Recognizing Canadašs vulnerability in going head-on against the U.S. onnuclear weapons policies, Foreign Minister Lloyd Axworthy is wisely tryingto have Canadašs NATO allies act together. The joint abstention of 12 NATOStates on the U.N. resolution takes the spotlight off any one NATOdissenter and makes a common statement of concern. Mr. Axworthy isincreasingly becoming a world statesman; visionary but also prudent andpragmatic.
Although an Ambassador always speaks for his or her government, AmbassadorGiffinšs speech should not be interpreted as reflecting a monolithic U.S.position. NATO countries are well aware that there are deep divisionswithin the U.S. Administration at this moment, in which nuclearretentionists are resisting any change in policy, while more far-seeingU.S. policy-makers recognize that de-emphasizing nuclear weapons wouldactually lead to a more secure world. Some senior American policy-makers,both political and military, favour a No-First-Use policy and they would behelped in changing formal policy by Canada and like-minded countriesspeaking out. The action of friends of the U.S., including Canada, inspeaking out and voting at the U.N. for more enlightened polices, can havethe residual benefit of shoring up the advanced thinking that is occurringin the United States.
Within the U.S., there are important organizations and numerous activiststrying to influence the national viewpoint. The Henry L. Stimson Center,the Center for Defense Information, the Monterey Institute of InternationalStudies, and the Nuclear Age Peace Foundation are among the prestigious,non-partisan research centres warning that the uncertainties of the worldcan only be adequately dealt with if the nuclear powers commit themselvesin earnest to the dedicated pursuit of a world without nuclear weapons.The prestigious U.S. National Academy of Sciences has called for the UnitedStates and Russia to reduce their arsenals to "a few hundred each" and hasadvised the U.S. administration that the potential benefits of a global banon nuclear weapons "warrant serious efforts to identify and promote theconditions that would make this work." But voices of reason are drowned inan ongoing welter of political rhetoric abetted by the mediašs endlessfascination with the tribulations of the American Presidency.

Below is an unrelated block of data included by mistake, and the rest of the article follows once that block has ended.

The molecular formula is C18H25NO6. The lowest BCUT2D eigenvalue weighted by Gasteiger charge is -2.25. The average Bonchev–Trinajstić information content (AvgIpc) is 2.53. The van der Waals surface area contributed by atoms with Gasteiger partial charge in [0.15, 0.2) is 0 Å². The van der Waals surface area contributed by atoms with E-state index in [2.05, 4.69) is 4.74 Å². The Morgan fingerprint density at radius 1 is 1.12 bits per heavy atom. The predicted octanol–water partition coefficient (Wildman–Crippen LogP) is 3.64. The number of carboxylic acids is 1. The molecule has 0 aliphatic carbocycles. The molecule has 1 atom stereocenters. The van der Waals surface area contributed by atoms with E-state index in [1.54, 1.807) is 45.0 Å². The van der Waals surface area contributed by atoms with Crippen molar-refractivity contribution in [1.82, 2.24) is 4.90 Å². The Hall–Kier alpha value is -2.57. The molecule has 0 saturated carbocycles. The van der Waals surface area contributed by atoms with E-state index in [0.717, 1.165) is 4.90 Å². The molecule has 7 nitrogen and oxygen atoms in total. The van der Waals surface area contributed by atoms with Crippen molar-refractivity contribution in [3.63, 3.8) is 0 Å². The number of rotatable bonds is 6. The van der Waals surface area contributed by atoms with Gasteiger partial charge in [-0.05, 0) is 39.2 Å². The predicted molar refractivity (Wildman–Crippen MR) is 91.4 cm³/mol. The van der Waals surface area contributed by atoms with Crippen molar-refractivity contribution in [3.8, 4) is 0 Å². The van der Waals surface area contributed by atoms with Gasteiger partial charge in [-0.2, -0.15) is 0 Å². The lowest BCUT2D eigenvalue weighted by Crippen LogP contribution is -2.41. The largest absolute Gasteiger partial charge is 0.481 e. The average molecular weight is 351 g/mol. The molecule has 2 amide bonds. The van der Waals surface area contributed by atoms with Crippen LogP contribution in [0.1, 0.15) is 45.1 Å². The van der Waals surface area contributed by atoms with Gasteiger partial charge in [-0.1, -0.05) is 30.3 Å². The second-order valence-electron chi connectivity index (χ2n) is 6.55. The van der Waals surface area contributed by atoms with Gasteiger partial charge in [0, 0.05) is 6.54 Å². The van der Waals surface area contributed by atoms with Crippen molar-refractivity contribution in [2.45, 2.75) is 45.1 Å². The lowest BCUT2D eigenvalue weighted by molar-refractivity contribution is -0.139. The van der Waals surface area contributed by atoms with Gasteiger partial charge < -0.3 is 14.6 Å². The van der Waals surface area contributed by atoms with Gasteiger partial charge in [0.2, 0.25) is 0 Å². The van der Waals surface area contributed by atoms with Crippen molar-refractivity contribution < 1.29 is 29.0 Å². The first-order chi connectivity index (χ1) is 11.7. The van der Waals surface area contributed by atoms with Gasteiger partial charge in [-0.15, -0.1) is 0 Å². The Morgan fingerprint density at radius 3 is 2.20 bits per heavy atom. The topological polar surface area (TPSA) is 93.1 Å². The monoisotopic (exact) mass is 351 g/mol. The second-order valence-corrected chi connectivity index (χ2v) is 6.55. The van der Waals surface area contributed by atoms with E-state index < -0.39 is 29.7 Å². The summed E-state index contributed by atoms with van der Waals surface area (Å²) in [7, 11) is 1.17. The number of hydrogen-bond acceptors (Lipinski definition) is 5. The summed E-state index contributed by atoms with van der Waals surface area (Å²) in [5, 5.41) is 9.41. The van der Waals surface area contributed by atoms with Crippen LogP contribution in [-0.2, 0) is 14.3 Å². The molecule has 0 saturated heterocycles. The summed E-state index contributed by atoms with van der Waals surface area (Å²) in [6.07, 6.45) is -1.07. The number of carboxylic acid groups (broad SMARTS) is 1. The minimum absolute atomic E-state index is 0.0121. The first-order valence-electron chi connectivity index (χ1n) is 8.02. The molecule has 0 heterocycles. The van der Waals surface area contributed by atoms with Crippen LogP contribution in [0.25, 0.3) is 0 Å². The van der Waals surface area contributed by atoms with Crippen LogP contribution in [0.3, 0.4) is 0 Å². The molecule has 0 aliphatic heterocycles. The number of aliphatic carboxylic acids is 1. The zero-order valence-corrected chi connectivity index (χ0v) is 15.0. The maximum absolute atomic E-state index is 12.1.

It is not, then, hostility to U.S. interests that Canada shows in speakingup for new policies on nuclear weapons but deep respect for the developmentof international law. Canada believes that the rule of law is the essenceof civilized behaviour both within and among nations, and the Canadiangovernment has stated formally that "Canada will remain in the forefront ofthose countries working to expand the rule of law internationally." Thismeans that Canada cannot turn its back on the International Court ofJustice, which has called for the abolition of nuclear weapons. At thesame time, Canada does not want to leave NATO. The answer is for NATO tochange its policies and bring them into conformity not only with therequirements of the Non-Proliferation Treaty but the call of theInternational Court of Justice and many U.N. resolutions.
In short, Ambassador Giffin must realize that Canada has a higher duty tohumanity than adherence to U.S. military doctrine.